This last weekend I spent the day at Yankee Springs with two new friends. We mountain biked a 13-mile loop and then spent two hours practicing our orienteering.
All of us are training for Adventure Races. Roxane is doing the Chameleon AR and Amy and I are competing as a team in the December Chill (brrrr!).
Adventure Racing is a unique event. It's not measured by distance like running and cycling races, it's measured by time. They can be as short as 5 hours or as long as 10 days or more. AR's cover several disciplines including orienteering, mountain biking, trail running, trekking, rock climbing, ropes courses, and paddling.
The temperature was unseasonably warm and sunny. I packed a sleeveless jersey and several water bottles because I didn't want to get overheated. I also packed almonds, raisins, a banana, and some GU—I had plenty of nutrition to keep up my energy levels.
We headed out on our bikes around 1 PM. I was nervous, I had never ridden this trail before and had heard that there were advanced technical sections and that it would be very sandy. They were right about the sand. There were sections I might as well have been riding along the beach at Lake Michigan. I learned quickly how to climb out of a sandpit: get to the front of the saddle so the weight is at the front of the bike. Otherwise you'll be spinning in place.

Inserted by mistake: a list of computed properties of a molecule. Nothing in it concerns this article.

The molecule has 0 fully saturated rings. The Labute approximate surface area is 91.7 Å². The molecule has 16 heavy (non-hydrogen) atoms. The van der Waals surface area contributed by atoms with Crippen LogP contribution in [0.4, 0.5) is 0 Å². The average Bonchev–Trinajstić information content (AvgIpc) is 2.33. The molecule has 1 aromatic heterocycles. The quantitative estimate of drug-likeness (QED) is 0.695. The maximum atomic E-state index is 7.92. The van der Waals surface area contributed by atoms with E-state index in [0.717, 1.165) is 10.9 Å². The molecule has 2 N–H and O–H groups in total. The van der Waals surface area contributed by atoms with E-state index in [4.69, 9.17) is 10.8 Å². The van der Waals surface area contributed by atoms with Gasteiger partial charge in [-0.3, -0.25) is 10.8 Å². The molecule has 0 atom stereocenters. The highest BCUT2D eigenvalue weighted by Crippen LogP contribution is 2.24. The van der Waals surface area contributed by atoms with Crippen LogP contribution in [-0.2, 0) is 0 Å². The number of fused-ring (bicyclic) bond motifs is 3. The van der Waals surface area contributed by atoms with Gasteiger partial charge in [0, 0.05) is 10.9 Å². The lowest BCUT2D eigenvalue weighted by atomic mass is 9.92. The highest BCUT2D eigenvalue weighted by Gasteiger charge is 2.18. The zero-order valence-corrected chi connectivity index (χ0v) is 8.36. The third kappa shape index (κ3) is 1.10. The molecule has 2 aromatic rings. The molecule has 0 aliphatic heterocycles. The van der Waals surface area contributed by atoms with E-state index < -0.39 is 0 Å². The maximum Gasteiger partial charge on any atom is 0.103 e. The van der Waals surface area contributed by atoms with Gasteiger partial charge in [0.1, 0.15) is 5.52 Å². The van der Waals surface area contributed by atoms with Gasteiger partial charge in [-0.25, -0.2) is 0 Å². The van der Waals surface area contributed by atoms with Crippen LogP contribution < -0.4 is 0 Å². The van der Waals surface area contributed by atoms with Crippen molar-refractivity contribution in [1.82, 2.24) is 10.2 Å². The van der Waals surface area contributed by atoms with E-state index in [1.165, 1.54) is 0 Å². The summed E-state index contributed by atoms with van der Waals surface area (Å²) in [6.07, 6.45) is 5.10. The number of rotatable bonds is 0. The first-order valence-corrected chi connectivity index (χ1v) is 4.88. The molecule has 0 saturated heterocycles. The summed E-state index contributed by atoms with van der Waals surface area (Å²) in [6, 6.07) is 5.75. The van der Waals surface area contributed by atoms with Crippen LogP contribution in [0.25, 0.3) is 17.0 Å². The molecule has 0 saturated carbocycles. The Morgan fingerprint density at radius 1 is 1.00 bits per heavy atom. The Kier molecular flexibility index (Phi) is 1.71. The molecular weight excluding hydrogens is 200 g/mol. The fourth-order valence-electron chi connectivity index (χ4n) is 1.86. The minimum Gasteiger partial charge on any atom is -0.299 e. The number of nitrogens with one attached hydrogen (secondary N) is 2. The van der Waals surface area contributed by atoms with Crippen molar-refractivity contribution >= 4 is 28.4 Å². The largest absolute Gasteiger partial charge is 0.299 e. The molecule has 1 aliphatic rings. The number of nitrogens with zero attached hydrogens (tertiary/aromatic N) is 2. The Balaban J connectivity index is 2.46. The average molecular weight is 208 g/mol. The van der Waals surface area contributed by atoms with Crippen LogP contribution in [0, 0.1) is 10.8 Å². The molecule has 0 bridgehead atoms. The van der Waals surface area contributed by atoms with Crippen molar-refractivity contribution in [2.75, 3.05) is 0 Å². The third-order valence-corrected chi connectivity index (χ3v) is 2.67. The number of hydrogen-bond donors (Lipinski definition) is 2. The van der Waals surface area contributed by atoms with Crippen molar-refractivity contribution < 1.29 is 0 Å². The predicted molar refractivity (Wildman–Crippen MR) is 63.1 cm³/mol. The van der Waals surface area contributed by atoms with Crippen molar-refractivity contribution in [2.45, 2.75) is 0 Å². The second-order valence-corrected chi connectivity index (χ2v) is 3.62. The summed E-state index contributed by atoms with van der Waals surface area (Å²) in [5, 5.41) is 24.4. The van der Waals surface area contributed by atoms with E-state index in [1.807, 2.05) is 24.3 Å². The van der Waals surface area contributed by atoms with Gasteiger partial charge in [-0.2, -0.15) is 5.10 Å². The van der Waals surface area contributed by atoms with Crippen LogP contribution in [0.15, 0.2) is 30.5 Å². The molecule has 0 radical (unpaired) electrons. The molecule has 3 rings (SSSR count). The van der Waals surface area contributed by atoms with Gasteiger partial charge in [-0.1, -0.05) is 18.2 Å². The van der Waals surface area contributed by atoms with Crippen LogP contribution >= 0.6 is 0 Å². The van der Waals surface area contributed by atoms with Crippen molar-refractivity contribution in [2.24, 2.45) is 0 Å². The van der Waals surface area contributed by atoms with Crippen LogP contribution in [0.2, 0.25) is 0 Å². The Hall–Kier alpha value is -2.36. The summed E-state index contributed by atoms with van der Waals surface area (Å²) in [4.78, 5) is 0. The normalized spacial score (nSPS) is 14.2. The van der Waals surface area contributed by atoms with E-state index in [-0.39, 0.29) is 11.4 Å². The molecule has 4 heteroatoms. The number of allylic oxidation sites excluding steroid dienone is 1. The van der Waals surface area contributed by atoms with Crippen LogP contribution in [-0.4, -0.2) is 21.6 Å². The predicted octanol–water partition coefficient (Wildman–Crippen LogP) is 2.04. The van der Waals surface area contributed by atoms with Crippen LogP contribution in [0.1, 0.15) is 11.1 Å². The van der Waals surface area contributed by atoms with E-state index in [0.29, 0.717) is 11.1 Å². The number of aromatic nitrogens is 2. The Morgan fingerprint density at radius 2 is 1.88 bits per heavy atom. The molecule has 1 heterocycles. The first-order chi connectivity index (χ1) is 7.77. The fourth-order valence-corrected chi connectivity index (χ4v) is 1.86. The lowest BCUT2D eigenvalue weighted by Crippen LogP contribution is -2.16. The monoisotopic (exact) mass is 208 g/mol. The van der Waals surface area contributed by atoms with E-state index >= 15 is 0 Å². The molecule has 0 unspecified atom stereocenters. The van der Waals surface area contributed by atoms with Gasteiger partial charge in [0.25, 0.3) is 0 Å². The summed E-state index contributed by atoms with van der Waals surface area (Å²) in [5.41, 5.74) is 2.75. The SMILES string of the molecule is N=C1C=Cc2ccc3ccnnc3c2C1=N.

Other than the sand, the trail was FUN. Apparently I've mountain biked enough this year and increased my skills that the technical sections were not nearly as scary as they used to be.
About 8 miles in, there is a steep, straight up climb. You feel like your bike may actually tip over backwards, the incline is that steep. All three of us spinned up to the top like we were flying. We passed 3 college guys who had to walk their bikes up (he, he). They were red in the face. This is one of the reasons I am never offended by the phrase "Ride like a girl." Girl's can ride!
After mountain biking, we refueled with water and food then set off to practice our orienteering. We hiked through a lot of rugged terrain. When you orienteer, you aren't following a trail, you are going from point A to point B. Potentially you could be hiking through a field of poison oak, a swamp, or down a deep ravine. Fortunately Amy could point out all the poisonous plans for us so we knew what to avoid.
We found all 3 of our checkpoints, each one with a rating of Difficult. We killed it out on the trail this weekend. So, watch out December Chill, we're coming after you!